Asparagus is considered to be an extremely healthy vegetable that is rich in numerous vitamins, minerals, and trace elements. Many dog owners are therefore considering feeding their dogs the tasty white and green sticks. But is asparagus just as healthy for four-legged friends?
The Most Important Things Summarized
- You can feed your dog both white and green asparagus. However, you should peel and cook white asparagus beforehand. Otherwise, there is a risk of digestive problems.
- As in humans, asparagus is a diuretic in dogs. Therefore, make sure to take a walk around as soon as possible after consumption.
- As for humans, asparagus is very healthy for dogs. You can also add some variety to your diet.
Asparagus Has Many Healthy Properties
Asparagus contains vitamins, minerals, and trace elements and is rich in potassium and B vitamins. In addition, there is strong dewatering, i. H. diuretic effect triggered by the protein asparagine. Since asparagus consists of around 90 percent water, the vegetable is also very low in calories.
Asparagus is considered exclusive
On the one hand, the asparagus season is limited to the period between mid-April (from a soil temperature of 12°C) and June 24th, so the season means that asparagus is considered exclusive anyway. To encourage growth as early as possible, many growers cover the mounds with a black film to add extra warmth to the soil.
On the other hand, the white stalks cannot be harvested by machine, but have to be laboriously harvested by hand. This makes asparagus comparatively expensive.
However, your four-legged friend is probably not interested in that. It will also enjoy eating asparagus from the jar or the freezer outside of the season.
White or Green Asparagus for Dogs?
In principle, both types of asparagus are digestible for dogs. What differs, however, eats the way of feeding. Green asparagus can be fed raw or cooked and does not need to be peeled beforehand. In addition, the green asparagus is even healthier than the white. White asparagus, on the other hand, should be both peeled and boiled before feeding. White asparagus skins may cause digestive problems.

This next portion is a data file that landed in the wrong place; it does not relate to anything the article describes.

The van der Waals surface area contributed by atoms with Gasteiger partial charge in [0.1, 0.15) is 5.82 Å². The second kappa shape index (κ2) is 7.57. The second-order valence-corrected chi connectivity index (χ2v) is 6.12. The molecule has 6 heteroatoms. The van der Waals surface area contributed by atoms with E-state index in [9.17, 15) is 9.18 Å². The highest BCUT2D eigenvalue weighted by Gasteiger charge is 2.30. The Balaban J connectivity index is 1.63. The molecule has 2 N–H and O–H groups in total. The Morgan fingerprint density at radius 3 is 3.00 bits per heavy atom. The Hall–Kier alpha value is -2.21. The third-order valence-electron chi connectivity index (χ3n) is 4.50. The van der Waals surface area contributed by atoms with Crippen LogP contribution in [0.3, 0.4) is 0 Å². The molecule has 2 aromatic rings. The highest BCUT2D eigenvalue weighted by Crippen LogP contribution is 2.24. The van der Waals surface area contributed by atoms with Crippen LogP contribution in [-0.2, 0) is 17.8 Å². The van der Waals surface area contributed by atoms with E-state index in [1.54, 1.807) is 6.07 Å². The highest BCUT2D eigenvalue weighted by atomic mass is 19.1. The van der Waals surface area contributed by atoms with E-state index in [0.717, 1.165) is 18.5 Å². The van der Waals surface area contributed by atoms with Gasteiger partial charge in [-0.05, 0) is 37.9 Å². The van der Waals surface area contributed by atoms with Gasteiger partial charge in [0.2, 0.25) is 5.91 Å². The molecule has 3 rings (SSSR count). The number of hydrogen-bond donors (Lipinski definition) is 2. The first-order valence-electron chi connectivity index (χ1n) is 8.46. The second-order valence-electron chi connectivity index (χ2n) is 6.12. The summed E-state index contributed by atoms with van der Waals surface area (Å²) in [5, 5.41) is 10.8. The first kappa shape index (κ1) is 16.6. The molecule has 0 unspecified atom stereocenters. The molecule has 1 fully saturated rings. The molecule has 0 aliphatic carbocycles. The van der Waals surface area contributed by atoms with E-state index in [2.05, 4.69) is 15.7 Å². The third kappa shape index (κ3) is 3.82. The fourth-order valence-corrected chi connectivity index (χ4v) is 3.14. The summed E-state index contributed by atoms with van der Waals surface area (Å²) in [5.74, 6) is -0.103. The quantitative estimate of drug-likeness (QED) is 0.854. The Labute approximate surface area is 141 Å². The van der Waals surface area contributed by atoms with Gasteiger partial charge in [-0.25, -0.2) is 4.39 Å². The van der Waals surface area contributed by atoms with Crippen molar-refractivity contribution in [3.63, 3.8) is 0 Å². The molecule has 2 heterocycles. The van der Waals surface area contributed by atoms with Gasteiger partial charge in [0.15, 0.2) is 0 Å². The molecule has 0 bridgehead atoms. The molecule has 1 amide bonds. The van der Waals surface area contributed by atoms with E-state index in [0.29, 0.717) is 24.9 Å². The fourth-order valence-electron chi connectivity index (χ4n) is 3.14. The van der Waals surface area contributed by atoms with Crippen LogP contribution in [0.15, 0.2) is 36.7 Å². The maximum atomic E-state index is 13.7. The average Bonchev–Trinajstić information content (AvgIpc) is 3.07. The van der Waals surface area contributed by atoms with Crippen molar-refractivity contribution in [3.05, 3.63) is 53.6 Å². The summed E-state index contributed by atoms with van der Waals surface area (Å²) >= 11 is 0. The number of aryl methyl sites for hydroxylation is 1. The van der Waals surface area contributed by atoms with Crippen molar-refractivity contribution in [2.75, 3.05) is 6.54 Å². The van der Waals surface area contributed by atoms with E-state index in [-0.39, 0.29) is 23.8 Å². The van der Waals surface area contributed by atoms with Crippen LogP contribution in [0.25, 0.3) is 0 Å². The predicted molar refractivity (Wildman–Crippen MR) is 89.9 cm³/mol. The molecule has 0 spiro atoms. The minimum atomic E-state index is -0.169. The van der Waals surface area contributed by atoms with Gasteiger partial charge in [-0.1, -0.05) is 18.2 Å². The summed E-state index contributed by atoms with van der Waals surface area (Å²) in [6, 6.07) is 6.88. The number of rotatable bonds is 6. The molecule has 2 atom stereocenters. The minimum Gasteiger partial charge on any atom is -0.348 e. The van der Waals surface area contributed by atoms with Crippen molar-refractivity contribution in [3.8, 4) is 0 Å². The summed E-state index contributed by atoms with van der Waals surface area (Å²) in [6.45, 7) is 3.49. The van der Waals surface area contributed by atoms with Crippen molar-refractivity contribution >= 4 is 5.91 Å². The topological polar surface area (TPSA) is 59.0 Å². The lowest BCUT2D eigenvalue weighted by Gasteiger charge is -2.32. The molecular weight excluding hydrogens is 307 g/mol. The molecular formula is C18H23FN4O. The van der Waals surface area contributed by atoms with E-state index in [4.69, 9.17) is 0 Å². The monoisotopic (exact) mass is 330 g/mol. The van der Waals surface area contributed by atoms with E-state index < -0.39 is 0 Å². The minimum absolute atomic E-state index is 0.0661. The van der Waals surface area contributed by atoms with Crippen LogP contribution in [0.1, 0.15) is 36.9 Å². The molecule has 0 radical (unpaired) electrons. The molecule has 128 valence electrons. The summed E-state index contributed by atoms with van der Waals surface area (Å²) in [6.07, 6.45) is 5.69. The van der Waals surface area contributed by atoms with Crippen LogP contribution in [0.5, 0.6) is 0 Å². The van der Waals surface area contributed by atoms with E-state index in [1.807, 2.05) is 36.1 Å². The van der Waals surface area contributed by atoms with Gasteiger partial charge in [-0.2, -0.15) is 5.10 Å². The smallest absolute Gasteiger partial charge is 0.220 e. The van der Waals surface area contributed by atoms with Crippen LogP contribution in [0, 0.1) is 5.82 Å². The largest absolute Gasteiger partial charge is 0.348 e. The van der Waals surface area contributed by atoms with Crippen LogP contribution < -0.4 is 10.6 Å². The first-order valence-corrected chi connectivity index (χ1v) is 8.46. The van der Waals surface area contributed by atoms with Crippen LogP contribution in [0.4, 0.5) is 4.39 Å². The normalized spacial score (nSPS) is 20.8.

How Much Asparagus Can the Dog Eat?
Some dogs just can’t get enough of asparagus. Still, it makes sense not to stuff the pet with asparagus, but just give some sticks even to large dogs.
However, there is no maximum dose above which asparagus is no longer digestible for dogs. However, you should take into account that the dehydrating effect does not stop at your dog, so the next round of walking should not be too far away.
How to Feed Your Dog
It is best to cook both green and white asparagus before feeding. Spices such as salt or pepper have no place in the cooking water, that goes without saying. You should also refrain from feeding your dog the leftovers of the delicious cream of asparagus soup.
Since asparagus can be very fibrous after cooking, the dog threatens to choke on it. It is, therefore, best to cut the asparagus into pieces before you put the asparagus in the bowl. There you can also mix the asparagus with rice or meat and thus provide some variety.
However, what you should definitely avoid when feeding animals is adding the delicious hollandaise or bearnaise. This may be the optimal addition to asparagus for humans but is completely unsuitable for four-legged friends.
When Asparagus is Harmful to Four-Legged Friends
Asparagus aggravates the symptoms of gout, such as B. occurs again and again in Dalmatians, and can also have a negative effect on problems with the kidneys. If your four-legged friend has such problems, you should refrain from feeding him asparagus. Then switch to other types of vegetables that are healthy for dogs.
Of course, you should only feed your dog asparagus that you would eat yourself. Stems with mold or overly woody stems not only do not taste good to dogs, but they may also even be unhealthy.
Apart from that, there are also dogs that do not tolerate asparagus or simply do not like it. First, offer your animal some asparagus and wait and see whether it eats and tolerates the asparagus, i. H. for example not throwing up.